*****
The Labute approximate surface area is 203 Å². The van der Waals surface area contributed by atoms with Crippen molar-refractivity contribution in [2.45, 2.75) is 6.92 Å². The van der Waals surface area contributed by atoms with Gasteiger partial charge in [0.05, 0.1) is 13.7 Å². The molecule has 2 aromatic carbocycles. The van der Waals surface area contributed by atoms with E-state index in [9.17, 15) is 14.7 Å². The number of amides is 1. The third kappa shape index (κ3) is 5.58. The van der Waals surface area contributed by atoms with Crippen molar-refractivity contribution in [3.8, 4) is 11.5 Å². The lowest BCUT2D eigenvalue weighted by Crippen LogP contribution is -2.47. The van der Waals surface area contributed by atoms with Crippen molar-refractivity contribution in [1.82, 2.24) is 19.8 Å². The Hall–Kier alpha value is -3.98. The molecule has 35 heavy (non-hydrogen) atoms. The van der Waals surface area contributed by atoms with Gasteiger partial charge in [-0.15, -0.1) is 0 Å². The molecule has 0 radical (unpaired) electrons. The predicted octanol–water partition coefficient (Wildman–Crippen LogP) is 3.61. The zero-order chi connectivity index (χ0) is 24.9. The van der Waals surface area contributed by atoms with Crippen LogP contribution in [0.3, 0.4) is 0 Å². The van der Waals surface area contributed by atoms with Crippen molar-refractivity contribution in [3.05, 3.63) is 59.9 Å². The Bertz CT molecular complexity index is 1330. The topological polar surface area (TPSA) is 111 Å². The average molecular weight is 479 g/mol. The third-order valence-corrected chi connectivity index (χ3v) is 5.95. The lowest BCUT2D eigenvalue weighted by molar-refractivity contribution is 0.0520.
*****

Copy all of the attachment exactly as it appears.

The Labute approximate surface area is 203 Å². The van der Waals surface area contributed by atoms with Crippen molar-refractivity contribution in [2.45, 2.75) is 6.92 Å². The van der Waals surface area contributed by atoms with Gasteiger partial charge in [0.05, 0.1) is 13.7 Å². The molecule has 2 aromatic carbocycles. The van der Waals surface area contributed by atoms with E-state index in [9.17, 15) is 14.7 Å². The number of amides is 1. The third kappa shape index (κ3) is 5.58. The van der Waals surface area contributed by atoms with Crippen molar-refractivity contribution in [3.8, 4) is 11.5 Å². The lowest BCUT2D eigenvalue weighted by Crippen LogP contribution is -2.47. The van der Waals surface area contributed by atoms with Crippen molar-refractivity contribution in [1.82, 2.24) is 19.8 Å². The Hall–Kier alpha value is -3.98. The molecule has 35 heavy (non-hydrogen) atoms. The van der Waals surface area contributed by atoms with Gasteiger partial charge in [-0.15, -0.1) is 0 Å². The molecule has 0 radical (unpaired) electrons. The predicted octanol–water partition coefficient (Wildman–Crippen LogP) is 3.61. The zero-order chi connectivity index (χ0) is 24.9. The van der Waals surface area contributed by atoms with Crippen LogP contribution in [0.3, 0.4) is 0 Å². The van der Waals surface area contributed by atoms with Crippen molar-refractivity contribution in [3.05, 3.63) is 59.9 Å². The Bertz CT molecular complexity index is 1330. The topological polar surface area (TPSA) is 111 Å². The average molecular weight is 479 g/mol. The third-order valence-corrected chi connectivity index (χ3v) is 5.95. The lowest BCUT2D eigenvalue weighted by molar-refractivity contribution is 0.0520.